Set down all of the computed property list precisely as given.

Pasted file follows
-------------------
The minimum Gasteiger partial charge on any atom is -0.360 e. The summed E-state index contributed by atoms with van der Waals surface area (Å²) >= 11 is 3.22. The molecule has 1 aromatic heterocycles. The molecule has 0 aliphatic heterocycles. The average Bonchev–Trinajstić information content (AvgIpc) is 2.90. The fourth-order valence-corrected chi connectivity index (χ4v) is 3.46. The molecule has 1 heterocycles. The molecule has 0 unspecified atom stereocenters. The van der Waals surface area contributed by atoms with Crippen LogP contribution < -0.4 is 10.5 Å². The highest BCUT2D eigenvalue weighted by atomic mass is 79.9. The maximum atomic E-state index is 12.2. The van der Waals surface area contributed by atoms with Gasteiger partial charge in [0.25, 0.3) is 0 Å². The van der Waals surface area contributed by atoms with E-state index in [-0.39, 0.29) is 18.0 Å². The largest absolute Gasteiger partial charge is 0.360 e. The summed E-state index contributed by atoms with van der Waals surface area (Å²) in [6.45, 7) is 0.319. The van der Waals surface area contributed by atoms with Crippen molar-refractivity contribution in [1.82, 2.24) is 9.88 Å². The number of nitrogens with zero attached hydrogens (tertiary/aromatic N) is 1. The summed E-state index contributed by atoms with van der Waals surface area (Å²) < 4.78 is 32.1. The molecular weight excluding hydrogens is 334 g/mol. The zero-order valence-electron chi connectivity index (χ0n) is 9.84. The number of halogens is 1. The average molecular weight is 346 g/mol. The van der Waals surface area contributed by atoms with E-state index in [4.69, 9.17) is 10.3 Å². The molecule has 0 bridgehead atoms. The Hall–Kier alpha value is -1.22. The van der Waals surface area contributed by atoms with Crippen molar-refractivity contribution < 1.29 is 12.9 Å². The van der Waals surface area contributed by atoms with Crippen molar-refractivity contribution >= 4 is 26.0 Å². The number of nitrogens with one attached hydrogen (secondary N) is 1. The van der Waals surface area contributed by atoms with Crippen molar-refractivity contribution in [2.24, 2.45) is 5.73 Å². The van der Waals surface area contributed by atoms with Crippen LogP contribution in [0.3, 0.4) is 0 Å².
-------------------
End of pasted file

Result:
The minimum Gasteiger partial charge on any atom is -0.360 e. The summed E-state index contributed by atoms with van der Waals surface area (Å²) >= 11 is 3.22. The molecule has 1 aromatic heterocycles. The molecule has 0 aliphatic heterocycles. The average Bonchev–Trinajstić information content (AvgIpc) is 2.90. The fourth-order valence-corrected chi connectivity index (χ4v) is 3.46. The molecule has 1 heterocycles. The molecule has 0 unspecified atom stereocenters. The van der Waals surface area contributed by atoms with Crippen LogP contribution < -0.4 is 10.5 Å². The highest BCUT2D eigenvalue weighted by atomic mass is 79.9. The maximum atomic E-state index is 12.2. The van der Waals surface area contributed by atoms with Gasteiger partial charge in [0.25, 0.3) is 0 Å². The van der Waals surface area contributed by atoms with E-state index in [-0.39, 0.29) is 18.0 Å². The largest absolute Gasteiger partial charge is 0.360 e. The summed E-state index contributed by atoms with van der Waals surface area (Å²) in [6.45, 7) is 0.319. The van der Waals surface area contributed by atoms with Crippen molar-refractivity contribution in [1.82, 2.24) is 9.88 Å². The number of nitrogens with zero attached hydrogens (tertiary/aromatic N) is 1. The summed E-state index contributed by atoms with van der Waals surface area (Å²) < 4.78 is 32.1. The molecular weight excluding hydrogens is 334 g/mol. The zero-order valence-electron chi connectivity index (χ0n) is 9.84. The number of halogens is 1. The average molecular weight is 346 g/mol. The van der Waals surface area contributed by atoms with E-state index in [4.69, 9.17) is 10.3 Å². The molecule has 0 bridgehead atoms. The Hall–Kier alpha value is -1.22. The van der Waals surface area contributed by atoms with Crippen molar-refractivity contribution < 1.29 is 12.9 Å². The van der Waals surface area contributed by atoms with Crippen molar-refractivity contribution >= 4 is 26.0 Å². The number of nitrogens with one attached hydrogen (secondary N) is 1. The van der Waals surface area contributed by atoms with Crippen molar-refractivity contribution in [2.24, 2.45) is 5.73 Å². The van der Waals surface area contributed by atoms with Crippen LogP contribution in [0.3, 0.4) is 0 Å².